Did you know that the Mealtime Partner Dining System was designed specifically to make it accessible for those with cognitive disabilities. The clear bowls and their positioning within the immediate view of the user, allow the user to see each food choice that is being offered to make food selection easy. The device has variable timing capabilities that allow its operation to move as fast or slow as the user needs, providing adequate processing time to recall the sequence for taking a bite of food. Also, the smooth/fluidic action of the spoon that is all completely within the immediate view of the user lessens the likelihood of the device’s motion startling the user.

In addition, the flexible mounting and positioning capabilities of the Mealtime Partner meets a diverse range of user needs, including wheelchair users and those who do not sit at a table to eat. The Mealtime Partner is very patient. It will never rush the eater into taking the next bite, leaving plenty of time for socializing.
Tean age boy using the Mealtime Partner
For more information about the Mealtime Partner Dining System, you can visit the Mealtime Partners' website, or view our 4 minute video. Clear bowls and compact movement lesson cognitive requirements

When Medicaid Says No

Most people who receive healthcare through a Medicaid program have had the experience of receiving a notice that Medicaid will not authorize funding for a service or piece of equipment that their healthcare provider has prescribed for them. When Medicaid denies coverage what should you do? Most people assume that the denial is the end of the road for that claim and that they will have to manage without the service or equipment. However, when Medicaid denies a request for coverage they must provide a reason for denying the claim. Common reasons for not authorizing payment for a claim are: it is not medically necessary; it is a convenience item or service; it is not the least expensive appropriate alternative; it is not a covered item or service; it is not durable medical equipment (DME). (For more about medical necessity, please read the October 2009 Newsletter Topic: Medical Necessity for Assistive Dining Equipment.

When a denial notice is received, the reason for the denial should be carefully examined. It is not uncommon, that the Medicaid reviewer is not aware of state of the art of DME, as technology changes rapidly and what was accepted as a standard piece of equipment a year or two ago, is now obsolete and has been replaced by something new. In many such cases, Medicaid was not provided adequate information to make an informed decision and, therefore, further information should be provided. Nevertheless, if the client and their healthcare providers disagree with the reason for the denial they should submit an appeal following the instructions on the denial notice. If this does not resolve the disagreement the client has a right to a Fair Hearing where an impartial hearing officer will decide the merits of the claim based on information provided by both Medicaid and the client. A Fair Hearing should be requested, in writing, within thirty days of the denial notice, following the instructions on the denial notice, and must not be viewed as an intimidating experience. It is provided to allow client’s recourse when they believe that Medicaid has made an erroneous decision. (Always keep copies of all of the paperwork associated with a claim and notes about any conversations with Medicaid to be able to provide a complete chronology of the claim history, should it be needed.) After explaining to the Hearing officer why the reasons that Medicaid has denied the equipment are incorrect, they will usually reverse the denial and order Medicaid to provide the equipment.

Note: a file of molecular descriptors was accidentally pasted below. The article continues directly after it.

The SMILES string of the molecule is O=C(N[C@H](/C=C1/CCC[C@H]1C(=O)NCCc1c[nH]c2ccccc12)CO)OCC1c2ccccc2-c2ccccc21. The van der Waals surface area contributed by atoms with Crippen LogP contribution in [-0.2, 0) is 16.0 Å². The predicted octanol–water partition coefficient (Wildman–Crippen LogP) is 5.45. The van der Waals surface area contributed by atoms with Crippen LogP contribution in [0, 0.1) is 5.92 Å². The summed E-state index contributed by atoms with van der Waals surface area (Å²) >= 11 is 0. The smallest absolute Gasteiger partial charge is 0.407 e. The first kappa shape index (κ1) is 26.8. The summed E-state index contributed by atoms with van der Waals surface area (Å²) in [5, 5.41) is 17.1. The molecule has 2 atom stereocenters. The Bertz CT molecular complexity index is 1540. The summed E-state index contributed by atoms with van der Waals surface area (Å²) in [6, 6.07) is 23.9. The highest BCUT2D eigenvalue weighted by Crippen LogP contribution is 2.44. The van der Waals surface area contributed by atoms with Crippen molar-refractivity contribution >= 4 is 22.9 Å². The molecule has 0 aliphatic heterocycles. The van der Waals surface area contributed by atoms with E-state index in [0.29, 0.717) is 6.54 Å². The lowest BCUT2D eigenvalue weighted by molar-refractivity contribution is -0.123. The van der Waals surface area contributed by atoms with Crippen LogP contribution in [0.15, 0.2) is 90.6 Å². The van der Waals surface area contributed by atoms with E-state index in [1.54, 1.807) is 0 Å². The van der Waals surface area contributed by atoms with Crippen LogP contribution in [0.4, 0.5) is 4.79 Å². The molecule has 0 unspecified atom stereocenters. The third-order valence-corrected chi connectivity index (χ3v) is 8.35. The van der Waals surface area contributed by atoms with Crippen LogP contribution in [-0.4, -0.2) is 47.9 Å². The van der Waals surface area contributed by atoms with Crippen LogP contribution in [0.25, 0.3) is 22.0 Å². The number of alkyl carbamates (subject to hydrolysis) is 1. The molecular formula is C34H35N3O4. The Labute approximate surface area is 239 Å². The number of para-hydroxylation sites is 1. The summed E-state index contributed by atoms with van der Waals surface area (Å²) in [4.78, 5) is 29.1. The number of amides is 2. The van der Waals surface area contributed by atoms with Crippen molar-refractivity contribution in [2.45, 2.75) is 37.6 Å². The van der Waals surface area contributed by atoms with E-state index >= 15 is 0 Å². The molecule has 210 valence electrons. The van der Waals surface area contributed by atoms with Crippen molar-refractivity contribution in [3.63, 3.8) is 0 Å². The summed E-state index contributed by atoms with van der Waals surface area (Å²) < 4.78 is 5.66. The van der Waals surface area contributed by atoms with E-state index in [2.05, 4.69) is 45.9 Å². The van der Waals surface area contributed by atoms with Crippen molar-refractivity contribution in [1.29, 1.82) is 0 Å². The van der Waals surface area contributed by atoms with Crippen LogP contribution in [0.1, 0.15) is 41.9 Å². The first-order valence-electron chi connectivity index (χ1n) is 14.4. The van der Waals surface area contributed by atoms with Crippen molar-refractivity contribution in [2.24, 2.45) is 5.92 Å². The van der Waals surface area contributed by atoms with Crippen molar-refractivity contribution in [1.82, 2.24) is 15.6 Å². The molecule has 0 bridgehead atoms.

When coverage for a Mealtime Partner dining system is denied, Mealtime Partners, Inc. is always willing to help provide information that may be of value in an appeal or a Fair Hearing. We have assisted and advocated for many clients and have a wealth of information regarding defending the need for a Mealtime Partner. Feel free to contact us by phone (817-237-9991) or email ( if you need help. There is no charge for this service, we are pleased to help.  

Due to the great importance of proper hydration, Mealtime Partners recommends that everyone be provided the means to drink at any time they wish. For most individuals, dehydration is 100% preventable. And yet many people with disabilities suffer from some level of dehydration almost constantly. 

Mealtime Partners, Inc. provides a variety of drinking systems that can meet the needs of most individuals. Most of these systems can be mounted on a wheelchair, or bed. To learn about the Mealtime Partners drinking systems, click here. Information is available to help you select the right drinking system. And, if you still have questions about selecting a drinking system, please call us at 800-996-8607. We will be pleased to assist you.

A Mealtime Partners Tip: Never feed someone who is reclining or lying down, unless a medical condition allows no other option. That position presents the highest risk of aspiration for someone who is eating or drinking. If someone is ill enough to require being in a lying position for eating and drinking, seek the advice of your physician (or other healthcare professional) to determine how to provide food and liquid in the safest way possible.

We want your feedback! If you have comments or suggestions to expand and/or clarify the information in our Newsletter articles, please feel free to email us at: Comments from our readers help us provide better, more complete information to the community that we serve.


June 2010 Newsletter References

1. Calhoun, K. H., Wax, M., Eibling, D. E., Expert Guide to Otolaryngology. American College of Physicians, American Society of Internal Medicine. Published ACP Press, 2001.

2. DeLegge, M. H., Aspiration pneumonia: Incidence, mortality, and at-risk populations. Journal of Parenteral and Enteral Nutrition, Nov/Dec, 2002.


To sign Up for the Mealtime Partners Newsletters, click here.


Mealtime Partners Website Navigation:

Home | Dining | Drinking | Products | Warranty | Ordering | Training | Calendar | FAQ | Newsletters | Contact


Please send comments and suggestions to

Copyright © Mealtime Partners, Inc. 2010

All rights reserved.